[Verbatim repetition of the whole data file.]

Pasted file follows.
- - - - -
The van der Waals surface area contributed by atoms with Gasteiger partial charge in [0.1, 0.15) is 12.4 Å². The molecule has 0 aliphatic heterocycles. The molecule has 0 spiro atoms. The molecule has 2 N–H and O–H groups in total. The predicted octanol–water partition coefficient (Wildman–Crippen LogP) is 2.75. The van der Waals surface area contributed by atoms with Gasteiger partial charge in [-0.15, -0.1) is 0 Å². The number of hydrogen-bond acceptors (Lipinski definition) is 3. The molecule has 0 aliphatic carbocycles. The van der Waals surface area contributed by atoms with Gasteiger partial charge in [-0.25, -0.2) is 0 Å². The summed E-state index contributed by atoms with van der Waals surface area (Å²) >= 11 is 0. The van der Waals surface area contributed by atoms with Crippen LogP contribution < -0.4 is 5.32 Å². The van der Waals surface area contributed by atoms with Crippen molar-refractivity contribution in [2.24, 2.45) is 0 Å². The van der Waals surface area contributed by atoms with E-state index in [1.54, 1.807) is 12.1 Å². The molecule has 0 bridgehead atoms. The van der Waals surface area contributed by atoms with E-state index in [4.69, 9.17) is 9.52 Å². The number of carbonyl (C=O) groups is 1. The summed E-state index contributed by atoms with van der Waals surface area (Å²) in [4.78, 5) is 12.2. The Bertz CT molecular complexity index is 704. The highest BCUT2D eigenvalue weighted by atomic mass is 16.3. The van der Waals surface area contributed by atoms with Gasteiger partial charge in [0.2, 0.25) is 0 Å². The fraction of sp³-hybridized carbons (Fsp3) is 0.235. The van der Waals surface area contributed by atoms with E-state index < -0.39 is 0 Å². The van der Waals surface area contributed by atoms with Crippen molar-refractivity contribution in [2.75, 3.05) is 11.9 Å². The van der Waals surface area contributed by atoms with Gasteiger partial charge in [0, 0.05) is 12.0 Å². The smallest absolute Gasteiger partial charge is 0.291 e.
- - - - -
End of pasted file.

The van der Waals surface area contributed by atoms with Gasteiger partial charge in [0.1, 0.15) is 12.4 Å². The molecule has 0 aliphatic heterocycles. The molecule has 0 spiro atoms. The molecule has 2 N–H and O–H groups in total. The predicted octanol–water partition coefficient (Wildman–Crippen LogP) is 2.75. The van der Waals surface area contributed by atoms with Gasteiger partial charge in [-0.15, -0.1) is 0 Å². The number of hydrogen-bond acceptors (Lipinski definition) is 3. The molecule has 0 aliphatic carbocycles. The van der Waals surface area contributed by atoms with Gasteiger partial charge in [-0.25, -0.2) is 0 Å². The summed E-state index contributed by atoms with van der Waals surface area (Å²) >= 11 is 0. The van der Waals surface area contributed by atoms with Crippen LogP contribution < -0.4 is 5.32 Å². The van der Waals surface area contributed by atoms with Crippen molar-refractivity contribution in [2.24, 2.45) is 0 Å². The van der Waals surface area contributed by atoms with E-state index in [1.54, 1.807) is 12.1 Å². The molecule has 0 bridgehead atoms. The van der Waals surface area contributed by atoms with E-state index in [4.69, 9.17) is 9.52 Å². The number of carbonyl (C=O) groups is 1. The summed E-state index contributed by atoms with van der Waals surface area (Å²) in [4.78, 5) is 12.2. The Bertz CT molecular complexity index is 704. The highest BCUT2D eigenvalue weighted by atomic mass is 16.3. The van der Waals surface area contributed by atoms with Gasteiger partial charge in [0.2, 0.25) is 0 Å². The fraction of sp³-hybridized carbons (Fsp3) is 0.235. The van der Waals surface area contributed by atoms with E-state index < -0.39 is 0 Å². The van der Waals surface area contributed by atoms with Crippen molar-refractivity contribution in [2.75, 3.05) is 11.9 Å². The van der Waals surface area contributed by atoms with Gasteiger partial charge in [0, 0.05) is 12.0 Å². The smallest absolute Gasteiger partial charge is 0.291 e.